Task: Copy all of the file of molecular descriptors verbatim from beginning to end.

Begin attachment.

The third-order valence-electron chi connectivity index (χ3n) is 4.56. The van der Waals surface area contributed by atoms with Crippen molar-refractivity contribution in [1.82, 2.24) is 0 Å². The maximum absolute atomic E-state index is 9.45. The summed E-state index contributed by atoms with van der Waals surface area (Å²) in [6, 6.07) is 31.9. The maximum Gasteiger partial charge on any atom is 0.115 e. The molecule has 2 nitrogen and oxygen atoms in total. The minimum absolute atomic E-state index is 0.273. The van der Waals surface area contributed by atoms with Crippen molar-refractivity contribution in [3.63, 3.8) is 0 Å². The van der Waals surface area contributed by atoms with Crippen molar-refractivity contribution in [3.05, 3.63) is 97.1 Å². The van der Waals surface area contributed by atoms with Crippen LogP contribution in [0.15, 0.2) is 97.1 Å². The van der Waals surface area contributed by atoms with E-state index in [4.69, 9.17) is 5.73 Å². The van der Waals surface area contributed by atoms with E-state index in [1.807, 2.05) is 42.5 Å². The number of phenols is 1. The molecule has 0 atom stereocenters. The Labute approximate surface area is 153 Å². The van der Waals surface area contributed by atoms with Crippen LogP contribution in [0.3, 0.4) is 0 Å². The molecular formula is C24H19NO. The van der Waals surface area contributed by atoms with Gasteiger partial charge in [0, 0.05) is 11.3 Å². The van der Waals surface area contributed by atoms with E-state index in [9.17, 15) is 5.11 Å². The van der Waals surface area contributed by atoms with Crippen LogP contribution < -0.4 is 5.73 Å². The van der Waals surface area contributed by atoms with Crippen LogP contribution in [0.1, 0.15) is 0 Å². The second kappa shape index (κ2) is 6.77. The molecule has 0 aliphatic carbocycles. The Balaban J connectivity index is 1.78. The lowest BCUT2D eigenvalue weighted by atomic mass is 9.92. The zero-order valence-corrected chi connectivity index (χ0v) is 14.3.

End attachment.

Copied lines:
The third-order valence-electron chi connectivity index (χ3n) is 4.56. The van der Waals surface area contributed by atoms with Crippen molar-refractivity contribution in [1.82, 2.24) is 0 Å². The maximum absolute atomic E-state index is 9.45. The summed E-state index contributed by atoms with van der Waals surface area (Å²) in [6, 6.07) is 31.9. The maximum Gasteiger partial charge on any atom is 0.115 e. The molecule has 2 nitrogen and oxygen atoms in total. The minimum absolute atomic E-state index is 0.273. The van der Waals surface area contributed by atoms with Crippen molar-refractivity contribution in [3.63, 3.8) is 0 Å². The van der Waals surface area contributed by atoms with Crippen molar-refractivity contribution in [3.05, 3.63) is 97.1 Å². The van der Waals surface area contributed by atoms with Crippen LogP contribution in [0.15, 0.2) is 97.1 Å². The van der Waals surface area contributed by atoms with E-state index in [4.69, 9.17) is 5.73 Å². The van der Waals surface area contributed by atoms with E-state index in [1.807, 2.05) is 42.5 Å². The number of phenols is 1. The molecule has 0 atom stereocenters. The Labute approximate surface area is 153 Å². The van der Waals surface area contributed by atoms with Crippen LogP contribution in [0.3, 0.4) is 0 Å². The molecular formula is C24H19NO. The van der Waals surface area contributed by atoms with Gasteiger partial charge in [0, 0.05) is 11.3 Å². The van der Waals surface area contributed by atoms with E-state index in [9.17, 15) is 5.11 Å². The van der Waals surface area contributed by atoms with Crippen LogP contribution < -0.4 is 5.73 Å². The van der Waals surface area contributed by atoms with Crippen LogP contribution in [0.1, 0.15) is 0 Å². The second kappa shape index (κ2) is 6.77. The molecule has 0 aliphatic carbocycles. The Balaban J connectivity index is 1.78. The lowest BCUT2D eigenvalue weighted by atomic mass is 9.92. The zero-order valence-corrected chi connectivity index (χ0v) is 14.3.